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Solar array in South Africa

A high view of heliostats at the Khi Solar One solar energy generation plant in the desert near Keimoes in the Northern Cape, South Africa. (Photo: Sproetniek/via Getty Images)

Solar Revolution—Not 'Dash for Gas'—Best Course for Africa's Economic Future: Analysis

New analysis says "electricity will be the backbone of Africa's economic future, with solar leading the way."

Jon Queally

A new analysis released Monday details why nations across Africa would be wise to set their sights on massive investments in renewable solar energy and avoid the pitfalls of the so-called "Dash for Gas" paradigm that would staddle economies with stranded assets, waste billions in costly fossil fuel infrastructure, and increase financial instability over the coming years.

The new Carbon Tracker report—titled African Sun: Why Solar Not Gas Offers Continent the Best Economic Opportunity in the Transition—argues that a rejection of dirty fossil fuels in favor of renewables means that "electricity will be the backbone of Africa's economic future, with solar leading the way."

"By the end of this decade, we project that across Africa it will be cheaper to generate electricity by building new solar than continue to run both coal and gas power plants."

While some government leaders in Africa have backed the push by oil and gas giants to accelerate exploration and development of coal, oil, and gas resources, progressive economists and climate campaigners have urged nations not to follow the path set forth by other petrostates or countries in the Global North that mined and burned their way through the fossil fuel age.

The report warns as richer nations, especially in Europe, continue to move away from burning oil and gas that "demand for Africa's crude oil and natural gas will dwindle as the world gets deeper" into the green energy transition. Decreased demand in turn will lead to lower oil and gas prices that will make it harder for costly pipelines and other infrastructure projects to produce the promised returns on investment—all this at a time when the cost of renewables continues to fall and the promise of wind and solar are being realized worldwide.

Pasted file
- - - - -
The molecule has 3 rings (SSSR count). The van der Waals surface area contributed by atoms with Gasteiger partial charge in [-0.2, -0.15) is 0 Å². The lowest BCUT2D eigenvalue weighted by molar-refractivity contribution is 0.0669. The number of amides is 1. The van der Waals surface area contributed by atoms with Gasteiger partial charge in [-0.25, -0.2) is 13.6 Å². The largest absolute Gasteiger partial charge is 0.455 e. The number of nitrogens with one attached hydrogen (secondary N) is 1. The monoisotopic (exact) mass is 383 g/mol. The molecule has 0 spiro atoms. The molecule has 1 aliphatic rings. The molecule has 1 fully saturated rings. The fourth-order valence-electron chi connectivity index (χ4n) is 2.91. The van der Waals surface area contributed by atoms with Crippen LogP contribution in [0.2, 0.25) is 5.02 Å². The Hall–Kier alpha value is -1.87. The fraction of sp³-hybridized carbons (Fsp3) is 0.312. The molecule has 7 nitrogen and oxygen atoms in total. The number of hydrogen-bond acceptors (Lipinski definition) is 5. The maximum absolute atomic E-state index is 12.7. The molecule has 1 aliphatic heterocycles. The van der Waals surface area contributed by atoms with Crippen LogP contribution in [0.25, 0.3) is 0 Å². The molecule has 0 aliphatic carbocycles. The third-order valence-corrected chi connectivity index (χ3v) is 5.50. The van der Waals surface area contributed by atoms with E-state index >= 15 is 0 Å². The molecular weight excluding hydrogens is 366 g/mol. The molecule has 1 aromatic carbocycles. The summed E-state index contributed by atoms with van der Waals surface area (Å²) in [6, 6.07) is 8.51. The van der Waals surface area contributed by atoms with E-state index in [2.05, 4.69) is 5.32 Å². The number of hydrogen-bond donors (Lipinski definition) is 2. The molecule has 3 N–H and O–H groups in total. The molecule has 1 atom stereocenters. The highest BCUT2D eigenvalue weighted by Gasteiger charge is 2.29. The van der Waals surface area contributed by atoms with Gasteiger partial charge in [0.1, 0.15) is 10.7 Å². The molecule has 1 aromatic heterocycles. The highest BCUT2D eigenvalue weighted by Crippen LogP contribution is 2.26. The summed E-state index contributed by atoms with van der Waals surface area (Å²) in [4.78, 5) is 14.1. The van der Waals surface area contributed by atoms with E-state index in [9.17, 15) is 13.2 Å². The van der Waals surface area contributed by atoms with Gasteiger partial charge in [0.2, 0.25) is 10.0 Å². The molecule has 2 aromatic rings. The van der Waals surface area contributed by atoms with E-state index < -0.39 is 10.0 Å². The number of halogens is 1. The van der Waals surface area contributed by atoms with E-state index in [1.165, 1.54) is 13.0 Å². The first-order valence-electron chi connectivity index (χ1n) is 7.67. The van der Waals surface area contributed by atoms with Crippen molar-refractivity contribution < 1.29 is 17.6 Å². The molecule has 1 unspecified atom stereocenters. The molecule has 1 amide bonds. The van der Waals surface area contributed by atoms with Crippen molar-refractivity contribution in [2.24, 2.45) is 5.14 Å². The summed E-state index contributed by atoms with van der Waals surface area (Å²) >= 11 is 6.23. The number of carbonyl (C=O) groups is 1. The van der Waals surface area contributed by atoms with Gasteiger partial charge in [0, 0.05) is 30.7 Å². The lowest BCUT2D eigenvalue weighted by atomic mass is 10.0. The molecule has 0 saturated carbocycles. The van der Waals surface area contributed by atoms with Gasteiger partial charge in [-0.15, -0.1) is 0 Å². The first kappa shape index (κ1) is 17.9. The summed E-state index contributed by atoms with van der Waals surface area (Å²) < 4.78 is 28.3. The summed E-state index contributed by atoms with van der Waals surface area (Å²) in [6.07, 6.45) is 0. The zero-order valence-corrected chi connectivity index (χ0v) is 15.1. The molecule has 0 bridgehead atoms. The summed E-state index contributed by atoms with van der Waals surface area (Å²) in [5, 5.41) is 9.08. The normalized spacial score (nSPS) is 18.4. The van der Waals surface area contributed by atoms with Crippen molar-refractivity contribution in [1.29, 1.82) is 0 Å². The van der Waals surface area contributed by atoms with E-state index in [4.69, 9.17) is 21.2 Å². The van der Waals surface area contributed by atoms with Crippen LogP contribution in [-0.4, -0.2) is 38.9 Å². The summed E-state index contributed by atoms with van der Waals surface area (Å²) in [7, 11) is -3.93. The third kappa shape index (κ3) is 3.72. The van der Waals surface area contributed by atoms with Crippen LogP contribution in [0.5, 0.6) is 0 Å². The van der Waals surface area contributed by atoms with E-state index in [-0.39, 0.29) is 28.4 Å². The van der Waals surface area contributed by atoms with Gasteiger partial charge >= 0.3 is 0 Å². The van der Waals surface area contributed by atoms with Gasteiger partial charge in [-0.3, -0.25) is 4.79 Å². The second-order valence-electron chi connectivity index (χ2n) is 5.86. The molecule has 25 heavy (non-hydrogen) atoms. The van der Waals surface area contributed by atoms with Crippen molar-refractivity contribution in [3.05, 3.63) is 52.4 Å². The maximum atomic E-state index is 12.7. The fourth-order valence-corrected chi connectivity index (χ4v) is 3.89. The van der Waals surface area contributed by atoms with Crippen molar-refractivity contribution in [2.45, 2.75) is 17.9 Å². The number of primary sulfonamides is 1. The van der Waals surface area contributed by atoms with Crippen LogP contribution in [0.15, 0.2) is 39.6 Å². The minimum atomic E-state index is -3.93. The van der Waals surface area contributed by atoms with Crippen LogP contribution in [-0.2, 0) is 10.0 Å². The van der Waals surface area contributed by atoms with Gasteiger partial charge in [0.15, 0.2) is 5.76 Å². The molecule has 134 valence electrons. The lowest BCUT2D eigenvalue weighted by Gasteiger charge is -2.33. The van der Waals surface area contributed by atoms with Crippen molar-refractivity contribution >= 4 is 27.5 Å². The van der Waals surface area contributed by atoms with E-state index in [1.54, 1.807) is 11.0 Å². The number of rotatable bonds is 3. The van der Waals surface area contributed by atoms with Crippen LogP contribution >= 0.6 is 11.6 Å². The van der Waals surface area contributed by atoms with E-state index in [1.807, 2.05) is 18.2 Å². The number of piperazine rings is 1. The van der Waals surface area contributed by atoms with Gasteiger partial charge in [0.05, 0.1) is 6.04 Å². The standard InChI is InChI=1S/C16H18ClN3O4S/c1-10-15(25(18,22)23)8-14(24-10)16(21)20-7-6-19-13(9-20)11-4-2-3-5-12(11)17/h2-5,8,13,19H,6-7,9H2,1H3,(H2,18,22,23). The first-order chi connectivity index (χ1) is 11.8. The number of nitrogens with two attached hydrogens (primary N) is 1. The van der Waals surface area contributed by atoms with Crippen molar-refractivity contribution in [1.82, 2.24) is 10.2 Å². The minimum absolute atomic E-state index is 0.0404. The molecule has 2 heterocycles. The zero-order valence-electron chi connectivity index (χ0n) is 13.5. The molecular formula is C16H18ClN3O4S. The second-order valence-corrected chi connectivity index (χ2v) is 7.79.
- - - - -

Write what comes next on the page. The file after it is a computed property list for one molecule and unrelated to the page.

"The energy transition from fossil fuels to renewables is inevitable and irreversible," said Kofi Mbuk, lead author of the report, in a statement. "The growth in energy demand globally and regionally is now being met by renewables and squeezing out fossil fuel demand. In Africa—and across emerging economies—solar and wind offer the best route for economic development."

With climate leaders from around the world still gathered at COP27 in Egypt, the call for renewable energy in Africa has been promoted by many advocates who argue there is no reason for the Global South to follow a dirty energy path.

The new report points out that while the burning of gas and coal currently provides nearly 60% of Africa's electricity generation capacity, the geographic location of the continent provides ideal conditions for solar energy. But even "with over 50% more sunlight than in the Global North," the report states, large-scale solar deployment in Africa has been "held back by lack of finance, poor electricity infrastructure, and political and social instability."

The report, as Carbon Tracker notes in a statement,

calls on African policymakers to incentivize private investment by creating a stable regulatory environment with supportive revenue models for solar. They also need to adopt policies to build robust and efficient grid infrastructure that supports the deployment of renewables and addresses instability challenges.

It finds that solar has the potential to grow from 14GW in 2021 to 55GW in 2030 and over 400GW by 2050, providing up to half of Africa's total installed capacity.

Mbuk says that with the cost of renewables falling, it makes little sense economically for Africa to put itself on a path toward increased fossil fuel use.

"The cost of solar continues to fall dramatically and this means African countries have the opportunity to unlock huge pools of private and public finance for their energy transition," he said. "By the end of this decade, we project that across Africa it will be cheaper to generate electricity by building new solar than continue to run both coal and gas power plants."

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